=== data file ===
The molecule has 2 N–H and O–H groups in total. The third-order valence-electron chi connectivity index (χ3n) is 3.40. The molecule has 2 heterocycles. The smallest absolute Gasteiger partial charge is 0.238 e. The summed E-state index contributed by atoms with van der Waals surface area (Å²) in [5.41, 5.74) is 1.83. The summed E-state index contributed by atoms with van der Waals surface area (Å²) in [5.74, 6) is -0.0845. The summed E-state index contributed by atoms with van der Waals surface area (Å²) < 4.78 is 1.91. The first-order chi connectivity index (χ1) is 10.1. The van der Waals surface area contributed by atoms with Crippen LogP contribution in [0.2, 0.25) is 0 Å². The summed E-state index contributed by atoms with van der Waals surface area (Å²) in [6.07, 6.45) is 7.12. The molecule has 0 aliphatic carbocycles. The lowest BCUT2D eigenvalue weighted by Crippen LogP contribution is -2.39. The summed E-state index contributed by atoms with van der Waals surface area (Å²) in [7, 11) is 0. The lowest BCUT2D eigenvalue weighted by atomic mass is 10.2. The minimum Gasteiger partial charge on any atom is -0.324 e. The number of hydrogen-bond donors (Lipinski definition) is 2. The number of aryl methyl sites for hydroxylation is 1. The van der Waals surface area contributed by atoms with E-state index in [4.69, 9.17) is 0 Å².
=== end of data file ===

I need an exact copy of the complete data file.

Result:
The molecule has 2 N–H and O–H groups in total. The third-order valence-electron chi connectivity index (χ3n) is 3.40. The molecule has 2 heterocycles. The smallest absolute Gasteiger partial charge is 0.238 e. The summed E-state index contributed by atoms with van der Waals surface area (Å²) in [5.41, 5.74) is 1.83. The summed E-state index contributed by atoms with van der Waals surface area (Å²) in [5.74, 6) is -0.0845. The summed E-state index contributed by atoms with van der Waals surface area (Å²) < 4.78 is 1.91. The first-order chi connectivity index (χ1) is 10.1. The van der Waals surface area contributed by atoms with Crippen LogP contribution in [0.2, 0.25) is 0 Å². The summed E-state index contributed by atoms with van der Waals surface area (Å²) in [6.07, 6.45) is 7.12. The molecule has 0 aliphatic carbocycles. The lowest BCUT2D eigenvalue weighted by Crippen LogP contribution is -2.39. The summed E-state index contributed by atoms with van der Waals surface area (Å²) in [7, 11) is 0. The lowest BCUT2D eigenvalue weighted by atomic mass is 10.2. The minimum Gasteiger partial charge on any atom is -0.324 e. The number of hydrogen-bond donors (Lipinski definition) is 2. The number of aryl methyl sites for hydroxylation is 1. The van der Waals surface area contributed by atoms with E-state index in [4.69, 9.17) is 0 Å².